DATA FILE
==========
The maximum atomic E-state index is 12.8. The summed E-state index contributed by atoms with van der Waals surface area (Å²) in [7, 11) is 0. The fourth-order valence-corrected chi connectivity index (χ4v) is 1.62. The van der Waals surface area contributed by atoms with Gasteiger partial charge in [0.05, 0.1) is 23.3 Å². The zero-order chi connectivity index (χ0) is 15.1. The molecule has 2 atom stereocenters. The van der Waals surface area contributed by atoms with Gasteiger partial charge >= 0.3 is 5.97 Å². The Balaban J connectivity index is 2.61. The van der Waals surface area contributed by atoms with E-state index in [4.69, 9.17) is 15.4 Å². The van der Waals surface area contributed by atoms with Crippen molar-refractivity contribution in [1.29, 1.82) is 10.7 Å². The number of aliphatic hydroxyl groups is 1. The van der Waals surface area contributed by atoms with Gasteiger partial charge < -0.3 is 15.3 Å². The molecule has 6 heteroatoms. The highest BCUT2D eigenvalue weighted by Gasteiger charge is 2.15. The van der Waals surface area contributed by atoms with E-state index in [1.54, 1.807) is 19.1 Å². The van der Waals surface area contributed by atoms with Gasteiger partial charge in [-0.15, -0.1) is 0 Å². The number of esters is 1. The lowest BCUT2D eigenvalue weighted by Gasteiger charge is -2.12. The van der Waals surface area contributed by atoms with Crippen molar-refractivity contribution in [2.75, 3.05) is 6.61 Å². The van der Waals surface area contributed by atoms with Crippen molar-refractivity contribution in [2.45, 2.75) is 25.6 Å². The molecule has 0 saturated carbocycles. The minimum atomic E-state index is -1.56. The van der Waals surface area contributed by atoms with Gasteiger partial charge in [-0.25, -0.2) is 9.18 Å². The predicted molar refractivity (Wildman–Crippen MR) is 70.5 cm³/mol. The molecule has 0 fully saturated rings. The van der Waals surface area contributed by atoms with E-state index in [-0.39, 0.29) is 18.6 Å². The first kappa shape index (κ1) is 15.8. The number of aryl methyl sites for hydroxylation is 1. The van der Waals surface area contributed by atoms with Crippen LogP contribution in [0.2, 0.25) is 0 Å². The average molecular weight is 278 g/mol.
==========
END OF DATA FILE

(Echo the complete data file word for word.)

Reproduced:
The maximum atomic E-state index is 12.8. The summed E-state index contributed by atoms with van der Waals surface area (Å²) in [7, 11) is 0. The fourth-order valence-corrected chi connectivity index (χ4v) is 1.62. The van der Waals surface area contributed by atoms with Gasteiger partial charge in [0.05, 0.1) is 23.3 Å². The zero-order chi connectivity index (χ0) is 15.1. The molecule has 2 atom stereocenters. The van der Waals surface area contributed by atoms with Gasteiger partial charge >= 0.3 is 5.97 Å². The Balaban J connectivity index is 2.61. The van der Waals surface area contributed by atoms with E-state index in [4.69, 9.17) is 15.4 Å². The van der Waals surface area contributed by atoms with Crippen molar-refractivity contribution in [1.29, 1.82) is 10.7 Å². The number of aliphatic hydroxyl groups is 1. The van der Waals surface area contributed by atoms with Gasteiger partial charge < -0.3 is 15.3 Å². The molecule has 6 heteroatoms. The highest BCUT2D eigenvalue weighted by Gasteiger charge is 2.15. The van der Waals surface area contributed by atoms with E-state index in [1.54, 1.807) is 19.1 Å². The van der Waals surface area contributed by atoms with Gasteiger partial charge in [-0.15, -0.1) is 0 Å². The number of esters is 1. The lowest BCUT2D eigenvalue weighted by Gasteiger charge is -2.12. The van der Waals surface area contributed by atoms with Crippen molar-refractivity contribution in [2.75, 3.05) is 6.61 Å². The van der Waals surface area contributed by atoms with Crippen molar-refractivity contribution in [2.45, 2.75) is 25.6 Å². The molecule has 0 saturated carbocycles. The minimum atomic E-state index is -1.56. The van der Waals surface area contributed by atoms with Gasteiger partial charge in [-0.25, -0.2) is 9.18 Å². The predicted molar refractivity (Wildman–Crippen MR) is 70.5 cm³/mol. The molecule has 0 fully saturated rings. The van der Waals surface area contributed by atoms with E-state index in [-0.39, 0.29) is 18.6 Å². The first kappa shape index (κ1) is 15.8. The number of aryl methyl sites for hydroxylation is 1. The van der Waals surface area contributed by atoms with Crippen LogP contribution in [0.2, 0.25) is 0 Å². The average molecular weight is 278 g/mol.